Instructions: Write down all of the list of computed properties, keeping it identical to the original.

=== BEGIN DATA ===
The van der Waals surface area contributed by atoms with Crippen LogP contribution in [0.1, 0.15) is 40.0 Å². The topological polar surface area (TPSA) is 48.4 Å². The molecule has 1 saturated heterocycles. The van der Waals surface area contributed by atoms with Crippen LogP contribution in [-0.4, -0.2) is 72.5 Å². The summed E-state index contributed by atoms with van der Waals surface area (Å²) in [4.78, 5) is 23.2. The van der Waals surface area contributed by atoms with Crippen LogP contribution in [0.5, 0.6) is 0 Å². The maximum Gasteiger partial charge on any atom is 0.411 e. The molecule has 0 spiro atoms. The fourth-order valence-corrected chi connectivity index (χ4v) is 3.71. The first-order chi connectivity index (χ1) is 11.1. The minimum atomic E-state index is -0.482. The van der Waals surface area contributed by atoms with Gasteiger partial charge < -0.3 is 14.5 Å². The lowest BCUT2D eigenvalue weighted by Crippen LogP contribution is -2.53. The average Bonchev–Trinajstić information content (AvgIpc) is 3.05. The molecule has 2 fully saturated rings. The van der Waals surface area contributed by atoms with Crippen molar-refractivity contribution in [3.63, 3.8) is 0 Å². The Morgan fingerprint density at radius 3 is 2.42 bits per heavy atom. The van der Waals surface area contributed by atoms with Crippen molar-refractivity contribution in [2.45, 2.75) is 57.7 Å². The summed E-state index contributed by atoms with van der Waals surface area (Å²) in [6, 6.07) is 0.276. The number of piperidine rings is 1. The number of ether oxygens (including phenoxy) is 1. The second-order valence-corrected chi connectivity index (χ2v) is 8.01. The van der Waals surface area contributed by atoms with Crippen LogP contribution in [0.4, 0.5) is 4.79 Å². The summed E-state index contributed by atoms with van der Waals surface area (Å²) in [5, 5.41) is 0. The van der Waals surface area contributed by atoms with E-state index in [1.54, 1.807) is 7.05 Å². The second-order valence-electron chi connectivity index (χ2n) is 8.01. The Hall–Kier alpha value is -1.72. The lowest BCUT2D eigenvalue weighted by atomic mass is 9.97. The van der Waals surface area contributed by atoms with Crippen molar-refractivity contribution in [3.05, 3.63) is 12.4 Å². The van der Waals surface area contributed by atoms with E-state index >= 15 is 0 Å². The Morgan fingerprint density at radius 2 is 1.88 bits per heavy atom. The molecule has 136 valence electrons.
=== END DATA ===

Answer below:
The van der Waals surface area contributed by atoms with Crippen LogP contribution in [0.1, 0.15) is 40.0 Å². The topological polar surface area (TPSA) is 48.4 Å². The molecule has 1 saturated heterocycles. The van der Waals surface area contributed by atoms with Crippen LogP contribution in [-0.4, -0.2) is 72.5 Å². The summed E-state index contributed by atoms with van der Waals surface area (Å²) in [4.78, 5) is 23.2. The van der Waals surface area contributed by atoms with Crippen LogP contribution in [0.5, 0.6) is 0 Å². The maximum Gasteiger partial charge on any atom is 0.411 e. The molecule has 0 spiro atoms. The fourth-order valence-corrected chi connectivity index (χ4v) is 3.71. The first-order chi connectivity index (χ1) is 11.1. The minimum atomic E-state index is -0.482. The van der Waals surface area contributed by atoms with Gasteiger partial charge < -0.3 is 14.5 Å². The lowest BCUT2D eigenvalue weighted by Crippen LogP contribution is -2.53. The average Bonchev–Trinajstić information content (AvgIpc) is 3.05. The molecule has 2 fully saturated rings. The van der Waals surface area contributed by atoms with Crippen molar-refractivity contribution in [3.63, 3.8) is 0 Å². The Morgan fingerprint density at radius 3 is 2.42 bits per heavy atom. The van der Waals surface area contributed by atoms with Crippen molar-refractivity contribution in [2.45, 2.75) is 57.7 Å². The summed E-state index contributed by atoms with van der Waals surface area (Å²) in [6, 6.07) is 0.276. The number of piperidine rings is 1. The number of ether oxygens (including phenoxy) is 1. The second-order valence-corrected chi connectivity index (χ2v) is 8.01. The van der Waals surface area contributed by atoms with Crippen LogP contribution in [0.4, 0.5) is 4.79 Å². The summed E-state index contributed by atoms with van der Waals surface area (Å²) in [5, 5.41) is 0. The van der Waals surface area contributed by atoms with E-state index in [1.54, 1.807) is 7.05 Å². The second-order valence-electron chi connectivity index (χ2n) is 8.01. The Hall–Kier alpha value is -1.72. The lowest BCUT2D eigenvalue weighted by atomic mass is 9.97. The van der Waals surface area contributed by atoms with Crippen molar-refractivity contribution in [3.05, 3.63) is 12.4 Å². The van der Waals surface area contributed by atoms with E-state index >= 15 is 0 Å². The Morgan fingerprint density at radius 2 is 1.88 bits per heavy atom. The molecule has 136 valence electrons.